Wednesday, 25 May 2011

Room - book review

by Emma Donoghue

You get two reviews for the price of one today. I am taking a look at Emma Donoghue's popular Room, and Belle's Kindle on which I read it.

(Because I read this on a Kindle this is the first time I have seen the cover!)

Room put me in mind of the 2008 Josef Fritzl case in Austria, but I am sure there are other similar tragedies the world over.

Like my recent review of The Book Thief, this story is told from an unusual perspective. This time its spoken with the voice of a 5 year old boy, born and raised in captivity by his mother who was abducted at the age 19. I particularly liked the use of a very limited vocabulary and perspective in the opening chapters to set the scene, a style which then broadened and deepened, becoming more eloquent as the book progressed, but still retaining the essence of the 5 year old.

The first half of the book focuses on life in captivity. The routines, the restrictions and the absence of control. You sense the desperation of Jack's mother as she recognises the peril of her son growing older and the pressing need to escape. When this happens so soon in the book you thing "so what is the second half of the book about?".

Well, the second half deals with coming to terms with life "outside". Life where  reality beyond a 12 ft box it isn't just TV images. Where things hurt and are scary. The joint perspectives of both a young mother who has been locked away for several years and a boy who has known nothing different offer an interesting contrast. Both have struggles to overcome, as do the extended family who have to come to terms with their daughters sudden reappearance and the presence of a son fathered by the captor.

In the end it isn't a "they all lived happily ever after" tale. They struggle, they despair, they progress and they leave us with hope but without certainty - they rejoin society.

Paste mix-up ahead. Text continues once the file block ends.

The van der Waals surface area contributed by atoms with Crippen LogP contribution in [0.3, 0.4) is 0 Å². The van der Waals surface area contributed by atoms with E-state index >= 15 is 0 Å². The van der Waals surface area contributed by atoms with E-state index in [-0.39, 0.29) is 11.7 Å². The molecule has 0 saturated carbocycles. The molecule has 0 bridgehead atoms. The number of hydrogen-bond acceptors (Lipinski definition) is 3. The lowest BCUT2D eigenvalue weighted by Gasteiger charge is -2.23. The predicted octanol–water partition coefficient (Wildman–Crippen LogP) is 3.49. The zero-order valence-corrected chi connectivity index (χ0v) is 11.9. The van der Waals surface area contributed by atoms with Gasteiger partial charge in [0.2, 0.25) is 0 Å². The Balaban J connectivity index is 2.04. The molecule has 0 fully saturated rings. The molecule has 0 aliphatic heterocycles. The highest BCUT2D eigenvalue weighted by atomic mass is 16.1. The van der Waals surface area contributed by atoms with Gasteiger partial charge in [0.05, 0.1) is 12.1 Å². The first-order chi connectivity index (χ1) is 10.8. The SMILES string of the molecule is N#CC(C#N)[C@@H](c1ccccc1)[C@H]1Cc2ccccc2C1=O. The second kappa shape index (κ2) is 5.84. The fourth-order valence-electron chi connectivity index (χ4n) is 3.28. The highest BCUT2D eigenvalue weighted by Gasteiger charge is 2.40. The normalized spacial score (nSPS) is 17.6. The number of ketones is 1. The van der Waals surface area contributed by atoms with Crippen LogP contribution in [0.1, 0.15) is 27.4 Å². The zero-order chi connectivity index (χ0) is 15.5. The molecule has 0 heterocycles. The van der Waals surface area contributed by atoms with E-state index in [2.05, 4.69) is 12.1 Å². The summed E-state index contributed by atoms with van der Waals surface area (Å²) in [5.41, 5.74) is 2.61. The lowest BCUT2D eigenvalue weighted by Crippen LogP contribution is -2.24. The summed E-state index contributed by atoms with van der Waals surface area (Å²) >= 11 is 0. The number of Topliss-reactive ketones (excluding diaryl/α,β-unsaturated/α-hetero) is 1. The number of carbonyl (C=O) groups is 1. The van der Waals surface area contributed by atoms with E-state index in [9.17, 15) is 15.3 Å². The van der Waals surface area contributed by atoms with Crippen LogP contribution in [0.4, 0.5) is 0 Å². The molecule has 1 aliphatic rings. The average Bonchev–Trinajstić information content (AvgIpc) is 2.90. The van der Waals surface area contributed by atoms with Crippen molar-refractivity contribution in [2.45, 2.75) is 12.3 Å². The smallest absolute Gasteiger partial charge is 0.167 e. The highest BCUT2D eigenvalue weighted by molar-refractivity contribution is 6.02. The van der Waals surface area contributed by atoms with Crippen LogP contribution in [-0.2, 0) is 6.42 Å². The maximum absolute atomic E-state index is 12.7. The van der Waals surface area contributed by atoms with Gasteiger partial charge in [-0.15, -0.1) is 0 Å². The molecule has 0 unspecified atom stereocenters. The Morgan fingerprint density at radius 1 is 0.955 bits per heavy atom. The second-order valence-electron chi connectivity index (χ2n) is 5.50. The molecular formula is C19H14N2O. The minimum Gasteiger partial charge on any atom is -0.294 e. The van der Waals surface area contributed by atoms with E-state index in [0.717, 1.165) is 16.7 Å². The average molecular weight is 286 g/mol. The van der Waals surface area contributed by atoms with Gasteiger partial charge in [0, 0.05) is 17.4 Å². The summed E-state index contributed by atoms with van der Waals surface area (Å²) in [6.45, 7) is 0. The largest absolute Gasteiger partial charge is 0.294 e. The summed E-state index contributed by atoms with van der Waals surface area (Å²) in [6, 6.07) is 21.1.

Its a compelling but slightly harrowing read. The subject matter is in no way pleasant but in the end it is more a story about overcoming the obstacles than the horrors of abduction and incarceration.

As for the Kindle? I would give it a guarded thumbs up. The technology didn't offer the sort of barrier I feared, but on the other had it wasn't exactly a step forward in enhancing the reading experience.

Reading from a tablet was ok, and turning the "pages" by was intuitive. However, it was odd not to be able to gauge ones progress by the number of pages read and the % completed function wasn't quite the same. The things I really missed were the ability to jump to the synopsis at any point and get the big picture part way through. I also missed the ability to skip back pages to clarify who did what at will. I am sure that there are technical methods for overcoming these drawbacks, but they were not obvious.

But, and as they say, its  big but, there is one overriding benefit. The Kindle is nearly to books what the i-pod is to music. The huge benefit is the ability to hold hundreds of books on the unit and access many more via the internet at a very reasonable price. Take a Kindle on holiday with you and you will never have to resort to that tatty pile of Danielle Steele left behind by previous holiday makers. Its this versatility which makes the Kindle a winner, especially for boaters for whom space is at a premium.

I would describe myself as a cautious convert.

1 comment:

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One of the most touching books I've ever read, Room is very poignant. The most ingenious tool used by the author is the narration. The whole story is narrated by the child himself, and how he sees the "world" around him. The innocence is very touching.
Though sometimes the book may seem to drag on, but the end effect is simply fabulous.